Diet and genetics influence each other

Diet and genetics influence each other

June 03, 2016

Diet and genetics influence each other

Food and genes are constantly talking to each other, and their dialogue has an impact on many aspects of health and society, so much so that it can even lead to the birth of new scientific disciplines.

The link between what we eat and what is written in our DNA - our genetic code - has assumed unprecedented importance in recent decades, partly due to advancements in research and techniques of molecular biology. This has led to the advent of new sciences such as nutrigenomics and nutraceuticals, which examine this link in depth with the aim of improving the health of individuals by means of a personalised diet based on genetic makeup.

When food “pushes” DNA
Practically all the foods we put on our tables contain molecules which can have a direct or indirect influence on the risk of developing illnesses by acting on our DNA. In other words, food influences our gene expression, and can modify it, sometimes dramatically, with significant consequences for our health, both positive and negative. The discipline which studies the relationship between diet and the modification of gene expression is called nutrigenomics, and it presents a new way of viewing nutrition: it is no longer just about calories and nutrients, but a tool to “push” genetic makeup in a specific direction. This does not mean modifying the sequence or the structure of DNA, but rather altering the functioning of a gene which, in turn, will modify its ability to produce proteins. And if one of these proteins is, for example, an enzyme involved in the mechanisms that regulate digestion, it will affect the ability to digest certain nutrients. But food does not only influence the genes involved in the digestive process and the absorption of nutrients: in many cases the targets are genes involved in inflammation, the immune system or cell growth and proliferation, a list which is growing longer and more complex by the day. In this way, scientists are working to understand the vital link between food and illnesses like cancer, Alzheimer’s and diabetes.

DNA determines the effect of food
But if it’s true that the food we eat influences our DNA, the reverse is equally true: the specific characteristics of each individual’s genetic makeup can result in different responses to the same nutrient. Therefore, a certain food may have a very different effect on one person than it has on another. It’s all the fault - or the merit - of DNA, and in particular of tiny differences known as SNPs (single nucleotide polymorphisms) present in the genes, which, albeit minute, can have a considerable impact on various processes concerned with the absorption and use of nutrients. In many cases these differences at DNA level have resulted in evolutionary advantage: if a certain variant allows the digestion of milk, for example, individuals that possess this variant and live in areas where milk is a staple will undoubtedly have an advantage over those which have a different variant. The ultimate aim of nutrigenetics (the branch of science which looks at how differences in DNA determine individual responses to foods) is a personalised diet which would take into account each person’s genetic makeup, rather than merely standard values such as weight, height, gender and age.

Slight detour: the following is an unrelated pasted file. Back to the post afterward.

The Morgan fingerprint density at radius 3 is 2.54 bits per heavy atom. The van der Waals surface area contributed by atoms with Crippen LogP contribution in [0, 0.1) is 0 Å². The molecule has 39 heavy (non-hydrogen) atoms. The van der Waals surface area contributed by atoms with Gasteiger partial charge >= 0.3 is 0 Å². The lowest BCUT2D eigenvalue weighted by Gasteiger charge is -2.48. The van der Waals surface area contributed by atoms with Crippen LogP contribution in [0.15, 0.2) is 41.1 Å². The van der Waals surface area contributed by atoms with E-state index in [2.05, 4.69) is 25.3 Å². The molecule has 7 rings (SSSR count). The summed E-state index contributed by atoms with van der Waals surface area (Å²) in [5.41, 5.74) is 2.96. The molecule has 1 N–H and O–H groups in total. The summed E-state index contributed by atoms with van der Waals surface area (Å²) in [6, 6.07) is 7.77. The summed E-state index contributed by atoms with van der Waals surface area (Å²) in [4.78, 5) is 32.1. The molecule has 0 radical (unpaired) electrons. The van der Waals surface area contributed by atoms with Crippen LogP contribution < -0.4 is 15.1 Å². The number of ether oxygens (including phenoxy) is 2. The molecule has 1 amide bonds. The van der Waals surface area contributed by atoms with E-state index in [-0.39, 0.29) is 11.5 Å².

Foods become medicines
Let food be your medicine and medicine be your food. Hippocrates was saying it thousands of years ago and now neutraceuticals is saying it louder and clearer. This branch of science, whose name was coined in the late 1980s from a fusion of the terms nutrition and pharmaceutical, studies the curative potential of foods, based on the fundamental principle that all foods contain substances which act on the organism and on health, just like pharmaceuticals. Nutraceuticals experts study the molecules in animal- and plant-based foods, but also in micro-organisms and minerals, in order to understand how they act on health and ultimately to determine the dosage and methods in which they may be used to prevent or cure illnesses. In some cases this means creating specific supplements, in other cases it’s a matter of prioritising a particular nutrient or establishing a series of specific dietary recommendations.

Genetics and the Double Food Pyramid
In the light of these new sciences, does it still make sense to defend a diet such as the Mediterranean, or a food model like the Double Pyramid proposed by BCFN? The answer is yes, because molecular studies are in fact confirming (and making even more specific) what epidemiology has discovered: foods that have positive effects are the same foods that are good for you and for the environment. What we can look forward to from scientific progress is increasingly personalised profiles which can identify - within these beneficial foods - which ones are particularly appropriate for a specific individual or for the prevention (or treatment) of a disease. In order to achieve this ambitious outcome, research investment in this sector is increasing enormously. However, these are complex investigations which will not give results in the short term: the volume of data to be analysed is vast, and requires the availability of powerful digital tools and the sharing of results on an international level.

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